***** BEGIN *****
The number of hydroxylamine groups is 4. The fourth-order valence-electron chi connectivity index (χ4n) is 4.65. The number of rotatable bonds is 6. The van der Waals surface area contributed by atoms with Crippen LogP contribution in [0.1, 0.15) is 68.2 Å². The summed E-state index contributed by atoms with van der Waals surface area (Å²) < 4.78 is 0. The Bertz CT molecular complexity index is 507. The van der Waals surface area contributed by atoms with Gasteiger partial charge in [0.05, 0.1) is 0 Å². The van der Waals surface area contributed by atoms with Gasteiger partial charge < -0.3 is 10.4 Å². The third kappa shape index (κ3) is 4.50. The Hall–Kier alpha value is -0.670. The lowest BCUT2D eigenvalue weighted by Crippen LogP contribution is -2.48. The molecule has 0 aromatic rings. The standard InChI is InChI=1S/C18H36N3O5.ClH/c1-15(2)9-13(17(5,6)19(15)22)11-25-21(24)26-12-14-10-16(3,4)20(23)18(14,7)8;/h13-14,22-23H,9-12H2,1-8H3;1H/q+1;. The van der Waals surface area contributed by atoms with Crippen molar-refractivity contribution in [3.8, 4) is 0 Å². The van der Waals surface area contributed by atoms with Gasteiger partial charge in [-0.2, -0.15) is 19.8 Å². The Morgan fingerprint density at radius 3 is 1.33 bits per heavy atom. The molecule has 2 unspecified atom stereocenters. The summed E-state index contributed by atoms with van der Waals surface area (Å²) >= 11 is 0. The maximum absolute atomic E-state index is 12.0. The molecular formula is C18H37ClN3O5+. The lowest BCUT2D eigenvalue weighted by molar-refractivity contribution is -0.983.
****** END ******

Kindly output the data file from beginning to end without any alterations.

The number of hydroxylamine groups is 4. The fourth-order valence-electron chi connectivity index (χ4n) is 4.65. The number of rotatable bonds is 6. The van der Waals surface area contributed by atoms with Crippen LogP contribution in [0.1, 0.15) is 68.2 Å². The summed E-state index contributed by atoms with van der Waals surface area (Å²) < 4.78 is 0. The Bertz CT molecular complexity index is 507. The van der Waals surface area contributed by atoms with Gasteiger partial charge in [0.05, 0.1) is 0 Å². The van der Waals surface area contributed by atoms with Gasteiger partial charge < -0.3 is 10.4 Å². The third kappa shape index (κ3) is 4.50. The Hall–Kier alpha value is -0.670. The lowest BCUT2D eigenvalue weighted by Crippen LogP contribution is -2.48. The molecule has 0 aromatic rings. The standard InChI is InChI=1S/C18H36N3O5.ClH/c1-15(2)9-13(17(5,6)19(15)22)11-25-21(24)26-12-14-10-16(3,4)20(23)18(14,7)8;/h13-14,22-23H,9-12H2,1-8H3;1H/q+1;. The van der Waals surface area contributed by atoms with Crippen molar-refractivity contribution in [3.8, 4) is 0 Å². The van der Waals surface area contributed by atoms with Gasteiger partial charge in [-0.2, -0.15) is 19.8 Å². The Morgan fingerprint density at radius 3 is 1.33 bits per heavy atom. The molecule has 2 unspecified atom stereocenters. The summed E-state index contributed by atoms with van der Waals surface area (Å²) >= 11 is 0. The maximum absolute atomic E-state index is 12.0. The molecular formula is C18H37ClN3O5+. The lowest BCUT2D eigenvalue weighted by molar-refractivity contribution is -0.983.